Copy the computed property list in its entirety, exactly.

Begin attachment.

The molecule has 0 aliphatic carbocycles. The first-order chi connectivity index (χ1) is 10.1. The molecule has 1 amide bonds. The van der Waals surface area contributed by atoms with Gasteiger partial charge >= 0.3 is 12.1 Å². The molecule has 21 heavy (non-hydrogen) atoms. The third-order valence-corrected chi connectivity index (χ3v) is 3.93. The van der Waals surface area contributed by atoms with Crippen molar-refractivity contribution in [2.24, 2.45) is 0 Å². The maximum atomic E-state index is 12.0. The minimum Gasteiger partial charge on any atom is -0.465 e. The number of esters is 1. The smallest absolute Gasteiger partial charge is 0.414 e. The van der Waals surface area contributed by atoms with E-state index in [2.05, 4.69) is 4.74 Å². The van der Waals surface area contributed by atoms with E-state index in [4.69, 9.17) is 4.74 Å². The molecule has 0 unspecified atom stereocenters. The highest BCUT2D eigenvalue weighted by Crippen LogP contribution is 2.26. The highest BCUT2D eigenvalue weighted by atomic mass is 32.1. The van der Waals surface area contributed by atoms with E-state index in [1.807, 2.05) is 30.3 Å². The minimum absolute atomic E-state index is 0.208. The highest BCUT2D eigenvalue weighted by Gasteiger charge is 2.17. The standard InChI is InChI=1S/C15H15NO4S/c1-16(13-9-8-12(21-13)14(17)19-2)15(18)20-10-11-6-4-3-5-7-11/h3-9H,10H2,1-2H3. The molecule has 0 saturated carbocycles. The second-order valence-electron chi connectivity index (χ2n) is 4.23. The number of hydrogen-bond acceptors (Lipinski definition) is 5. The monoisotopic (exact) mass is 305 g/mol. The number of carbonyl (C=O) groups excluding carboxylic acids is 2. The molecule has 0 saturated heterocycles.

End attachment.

The molecule has 0 aliphatic carbocycles. The first-order chi connectivity index (χ1) is 10.1. The molecule has 1 amide bonds. The van der Waals surface area contributed by atoms with Gasteiger partial charge >= 0.3 is 12.1 Å². The molecule has 21 heavy (non-hydrogen) atoms. The third-order valence-corrected chi connectivity index (χ3v) is 3.93. The van der Waals surface area contributed by atoms with Crippen molar-refractivity contribution in [2.24, 2.45) is 0 Å². The maximum atomic E-state index is 12.0. The minimum Gasteiger partial charge on any atom is -0.465 e. The number of esters is 1. The smallest absolute Gasteiger partial charge is 0.414 e. The van der Waals surface area contributed by atoms with E-state index in [2.05, 4.69) is 4.74 Å². The van der Waals surface area contributed by atoms with E-state index in [4.69, 9.17) is 4.74 Å². The molecule has 0 unspecified atom stereocenters. The highest BCUT2D eigenvalue weighted by Crippen LogP contribution is 2.26. The highest BCUT2D eigenvalue weighted by atomic mass is 32.1. The van der Waals surface area contributed by atoms with E-state index in [1.807, 2.05) is 30.3 Å². The minimum absolute atomic E-state index is 0.208. The highest BCUT2D eigenvalue weighted by Gasteiger charge is 2.17. The standard InChI is InChI=1S/C15H15NO4S/c1-16(13-9-8-12(21-13)14(17)19-2)15(18)20-10-11-6-4-3-5-7-11/h3-9H,10H2,1-2H3. The molecule has 0 saturated carbocycles. The second-order valence-electron chi connectivity index (χ2n) is 4.23. The number of hydrogen-bond acceptors (Lipinski definition) is 5. The monoisotopic (exact) mass is 305 g/mol. The number of carbonyl (C=O) groups excluding carboxylic acids is 2. The molecule has 0 saturated heterocycles.